What's going on with Tesla's pricing strategy?

Is there a method behind Tesla’s up-and-down pricing changes?
article cover

Adrianhancu/Getty Images

· 3 min read

News built for finance pros

The latest news and insights corporate finance professionals need to know to keep up with their constantly evolving industry.

Tesla advertises its cars as having a smooth ride, but following the prices for its vehicles has been anything but. Tesla has dropped prices multiple times over the past six months, and then in April, it raised the prices of its two most expensive models.

Tesla is going to be “more disruptive than they used to be,” Yen Chen, senior industry economist at the Center for Automotive Research, told CFO Brew, with a goal to “take as much of the market share” as they can.

Chen noted that Tesla currently has ~4% of the US market in automobiles, after being in the US market for about 15 years, comparing them with Subaru, which has a similar share of the US market, despite coming to the US in 1968.

“For a new company in the automotive industry—a 15-year-old company—[to] pick up 4% of the market share in the US is very, very impressive,” Chen said.

Tesla has long generated far-higher profit margins on its cars than the average manufacturer. Despite shrinking operating margins significantly—from 19.2% in the first quarter last year, to 11.4% in the quarter just passed—the company still stands far above Ford and General Motors, with margins of around 4% and 6.6%, respectively.

For this reason, Yen thinks, Tesla can discount its vehicles and still grow its market share significantly.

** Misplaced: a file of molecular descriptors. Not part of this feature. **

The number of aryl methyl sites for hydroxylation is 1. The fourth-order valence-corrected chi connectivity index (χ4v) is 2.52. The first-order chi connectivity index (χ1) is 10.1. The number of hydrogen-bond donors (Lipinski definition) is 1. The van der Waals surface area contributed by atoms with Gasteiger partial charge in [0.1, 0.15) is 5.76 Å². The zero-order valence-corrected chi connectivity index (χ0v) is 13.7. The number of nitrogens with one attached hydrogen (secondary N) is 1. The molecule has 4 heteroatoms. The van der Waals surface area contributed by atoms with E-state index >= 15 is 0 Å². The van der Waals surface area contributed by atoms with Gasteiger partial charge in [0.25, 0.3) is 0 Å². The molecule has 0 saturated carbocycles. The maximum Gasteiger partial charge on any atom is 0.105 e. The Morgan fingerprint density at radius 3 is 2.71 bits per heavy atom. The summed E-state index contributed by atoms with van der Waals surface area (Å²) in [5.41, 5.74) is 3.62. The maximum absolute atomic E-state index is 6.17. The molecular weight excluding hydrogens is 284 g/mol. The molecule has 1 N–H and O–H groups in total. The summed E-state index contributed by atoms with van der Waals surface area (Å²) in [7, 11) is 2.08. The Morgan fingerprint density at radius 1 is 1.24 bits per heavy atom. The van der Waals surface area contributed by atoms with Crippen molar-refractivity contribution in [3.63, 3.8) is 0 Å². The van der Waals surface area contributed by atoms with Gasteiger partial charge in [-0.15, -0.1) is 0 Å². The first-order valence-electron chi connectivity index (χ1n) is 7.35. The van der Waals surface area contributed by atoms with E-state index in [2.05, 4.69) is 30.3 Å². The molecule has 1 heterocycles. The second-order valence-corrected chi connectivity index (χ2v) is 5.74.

Yen also thinks a price cut in January was specifically targeted toward tax credits in the US. The Inflation Reduction Act limited the prices at which electric vehicles are eligible for tax credits, and Tesla’s price cuts kept some of its vehicles eligible, so that purchasers could get an extra $7,500 from the government in the deal.

Despite those discounts, however, sales didn’t hit targets, with delivered vehicles nearly 10,000 units short of the 432,000 vehicles analysts had expected. Afterwards, Tesla short-seller Drew Dickson wrote in the Financial Times, “The Tesla investment story hangs on high expectations and low-probability outcomes.”

Just hours after announcing those disappointing first-quarter results, Tesla announced a partial shift in its pricing strategy: Its two most expensive vehicles would be going up in price, not down. To Yen, this was a strategy to get more money out of customers who are less price-sensitive, since the models aren’t priced near to the point where purchasers could obtain tax credits with them.

Where do things go from here? Dickson watched Tesla’s investor day in March and wrote that came away with the impression that the company is relying on potential breakthroughs in self-driving technology to allow it to fend off the challenges in the electric vehicle market from traditional manufacturers.

But Yen sees something else: He said he believes that recent investments by the firm in Mexico came with a goal of producing far more cars—far less expensively than it has—in a bid to increase global market share.

News built for finance pros

The latest news and insights corporate finance professionals need to know to keep up with their constantly evolving industry.